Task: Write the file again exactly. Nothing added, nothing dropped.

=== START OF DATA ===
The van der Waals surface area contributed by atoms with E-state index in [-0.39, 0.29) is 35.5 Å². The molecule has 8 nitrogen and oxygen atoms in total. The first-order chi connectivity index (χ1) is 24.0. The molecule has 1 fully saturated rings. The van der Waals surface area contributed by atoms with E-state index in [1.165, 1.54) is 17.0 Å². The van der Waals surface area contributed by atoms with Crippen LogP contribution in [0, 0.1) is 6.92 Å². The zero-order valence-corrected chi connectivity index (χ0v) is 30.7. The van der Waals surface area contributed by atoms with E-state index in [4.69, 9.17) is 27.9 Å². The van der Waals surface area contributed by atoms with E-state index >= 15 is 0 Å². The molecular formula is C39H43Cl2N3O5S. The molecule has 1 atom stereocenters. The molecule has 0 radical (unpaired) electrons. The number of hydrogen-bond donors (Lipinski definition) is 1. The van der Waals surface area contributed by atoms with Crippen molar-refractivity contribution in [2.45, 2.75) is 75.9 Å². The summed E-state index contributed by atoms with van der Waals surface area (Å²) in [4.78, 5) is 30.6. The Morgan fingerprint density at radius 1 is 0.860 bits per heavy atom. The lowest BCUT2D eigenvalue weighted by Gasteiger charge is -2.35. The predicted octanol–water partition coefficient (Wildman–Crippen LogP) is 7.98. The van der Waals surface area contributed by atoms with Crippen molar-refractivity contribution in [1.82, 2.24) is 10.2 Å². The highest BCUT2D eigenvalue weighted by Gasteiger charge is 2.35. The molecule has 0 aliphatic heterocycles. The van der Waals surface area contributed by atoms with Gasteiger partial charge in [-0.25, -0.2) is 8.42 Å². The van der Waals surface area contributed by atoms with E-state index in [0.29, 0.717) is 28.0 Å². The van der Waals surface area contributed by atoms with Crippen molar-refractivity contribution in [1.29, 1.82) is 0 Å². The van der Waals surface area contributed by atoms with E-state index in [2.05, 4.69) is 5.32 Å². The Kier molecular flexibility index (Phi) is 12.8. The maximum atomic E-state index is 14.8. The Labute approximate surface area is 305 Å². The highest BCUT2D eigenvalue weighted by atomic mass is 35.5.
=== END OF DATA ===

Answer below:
The van der Waals surface area contributed by atoms with E-state index in [-0.39, 0.29) is 35.5 Å². The molecule has 8 nitrogen and oxygen atoms in total. The first-order chi connectivity index (χ1) is 24.0. The molecule has 1 fully saturated rings. The van der Waals surface area contributed by atoms with E-state index in [1.165, 1.54) is 17.0 Å². The van der Waals surface area contributed by atoms with Crippen LogP contribution in [0, 0.1) is 6.92 Å². The zero-order valence-corrected chi connectivity index (χ0v) is 30.7. The van der Waals surface area contributed by atoms with E-state index in [4.69, 9.17) is 27.9 Å². The van der Waals surface area contributed by atoms with E-state index >= 15 is 0 Å². The molecular formula is C39H43Cl2N3O5S. The molecule has 1 atom stereocenters. The molecule has 0 radical (unpaired) electrons. The number of hydrogen-bond donors (Lipinski definition) is 1. The van der Waals surface area contributed by atoms with Crippen molar-refractivity contribution in [2.45, 2.75) is 75.9 Å². The summed E-state index contributed by atoms with van der Waals surface area (Å²) in [4.78, 5) is 30.6. The Morgan fingerprint density at radius 1 is 0.860 bits per heavy atom. The lowest BCUT2D eigenvalue weighted by Gasteiger charge is -2.35. The predicted octanol–water partition coefficient (Wildman–Crippen LogP) is 7.98. The van der Waals surface area contributed by atoms with Crippen molar-refractivity contribution in [1.82, 2.24) is 10.2 Å². The highest BCUT2D eigenvalue weighted by Gasteiger charge is 2.35. The molecule has 0 aliphatic heterocycles. The van der Waals surface area contributed by atoms with Gasteiger partial charge in [-0.25, -0.2) is 8.42 Å². The van der Waals surface area contributed by atoms with E-state index in [0.29, 0.717) is 28.0 Å². The van der Waals surface area contributed by atoms with Crippen molar-refractivity contribution in [1.29, 1.82) is 0 Å². The van der Waals surface area contributed by atoms with E-state index in [2.05, 4.69) is 5.32 Å². The Kier molecular flexibility index (Phi) is 12.8. The maximum atomic E-state index is 14.8. The Labute approximate surface area is 305 Å². The highest BCUT2D eigenvalue weighted by atomic mass is 35.5.